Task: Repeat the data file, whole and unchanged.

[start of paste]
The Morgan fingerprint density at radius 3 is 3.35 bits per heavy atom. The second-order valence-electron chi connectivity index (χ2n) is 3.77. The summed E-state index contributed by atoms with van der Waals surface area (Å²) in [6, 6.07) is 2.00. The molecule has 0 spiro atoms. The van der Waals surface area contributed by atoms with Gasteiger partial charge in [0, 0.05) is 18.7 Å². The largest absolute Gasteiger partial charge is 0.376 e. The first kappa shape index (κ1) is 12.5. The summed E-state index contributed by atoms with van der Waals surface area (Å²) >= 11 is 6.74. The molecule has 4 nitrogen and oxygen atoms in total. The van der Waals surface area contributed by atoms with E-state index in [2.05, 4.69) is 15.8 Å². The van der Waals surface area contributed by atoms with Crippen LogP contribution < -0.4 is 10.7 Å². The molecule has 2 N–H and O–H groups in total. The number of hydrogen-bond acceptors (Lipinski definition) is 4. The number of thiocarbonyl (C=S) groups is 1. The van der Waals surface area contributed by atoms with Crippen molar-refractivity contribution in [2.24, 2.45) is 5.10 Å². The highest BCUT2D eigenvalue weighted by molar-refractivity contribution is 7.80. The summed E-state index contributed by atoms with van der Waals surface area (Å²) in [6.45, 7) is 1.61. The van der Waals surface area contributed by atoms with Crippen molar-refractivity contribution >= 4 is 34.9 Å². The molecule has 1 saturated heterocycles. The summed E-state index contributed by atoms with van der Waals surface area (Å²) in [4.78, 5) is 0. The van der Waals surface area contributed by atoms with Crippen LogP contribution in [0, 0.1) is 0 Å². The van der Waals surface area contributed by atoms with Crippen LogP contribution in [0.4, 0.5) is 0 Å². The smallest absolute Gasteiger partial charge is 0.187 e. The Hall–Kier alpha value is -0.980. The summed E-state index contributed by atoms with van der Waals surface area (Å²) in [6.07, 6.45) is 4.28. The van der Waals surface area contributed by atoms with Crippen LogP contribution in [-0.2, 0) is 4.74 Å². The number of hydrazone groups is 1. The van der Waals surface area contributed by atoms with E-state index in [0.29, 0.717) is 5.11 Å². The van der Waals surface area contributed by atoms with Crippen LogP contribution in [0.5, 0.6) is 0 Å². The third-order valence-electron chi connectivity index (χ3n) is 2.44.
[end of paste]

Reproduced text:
The Morgan fingerprint density at radius 3 is 3.35 bits per heavy atom. The second-order valence-electron chi connectivity index (χ2n) is 3.77. The summed E-state index contributed by atoms with van der Waals surface area (Å²) in [6, 6.07) is 2.00. The molecule has 0 spiro atoms. The van der Waals surface area contributed by atoms with Gasteiger partial charge in [0, 0.05) is 18.7 Å². The largest absolute Gasteiger partial charge is 0.376 e. The first kappa shape index (κ1) is 12.5. The summed E-state index contributed by atoms with van der Waals surface area (Å²) >= 11 is 6.74. The molecule has 4 nitrogen and oxygen atoms in total. The van der Waals surface area contributed by atoms with E-state index in [2.05, 4.69) is 15.8 Å². The van der Waals surface area contributed by atoms with Crippen LogP contribution < -0.4 is 10.7 Å². The molecule has 2 N–H and O–H groups in total. The number of hydrogen-bond acceptors (Lipinski definition) is 4. The number of thiocarbonyl (C=S) groups is 1. The van der Waals surface area contributed by atoms with Crippen molar-refractivity contribution in [2.24, 2.45) is 5.10 Å². The highest BCUT2D eigenvalue weighted by molar-refractivity contribution is 7.80. The summed E-state index contributed by atoms with van der Waals surface area (Å²) in [6.45, 7) is 1.61. The van der Waals surface area contributed by atoms with Crippen molar-refractivity contribution >= 4 is 34.9 Å². The molecule has 1 saturated heterocycles. The summed E-state index contributed by atoms with van der Waals surface area (Å²) in [4.78, 5) is 0. The van der Waals surface area contributed by atoms with Crippen LogP contribution in [0, 0.1) is 0 Å². The van der Waals surface area contributed by atoms with Crippen LogP contribution in [0.4, 0.5) is 0 Å². The smallest absolute Gasteiger partial charge is 0.187 e. The Hall–Kier alpha value is -0.980. The summed E-state index contributed by atoms with van der Waals surface area (Å²) in [6.07, 6.45) is 4.28. The van der Waals surface area contributed by atoms with Crippen LogP contribution in [-0.2, 0) is 4.74 Å². The number of hydrazone groups is 1. The van der Waals surface area contributed by atoms with E-state index in [0.29, 0.717) is 5.11 Å². The van der Waals surface area contributed by atoms with Crippen LogP contribution in [0.5, 0.6) is 0 Å². The third-order valence-electron chi connectivity index (χ3n) is 2.44.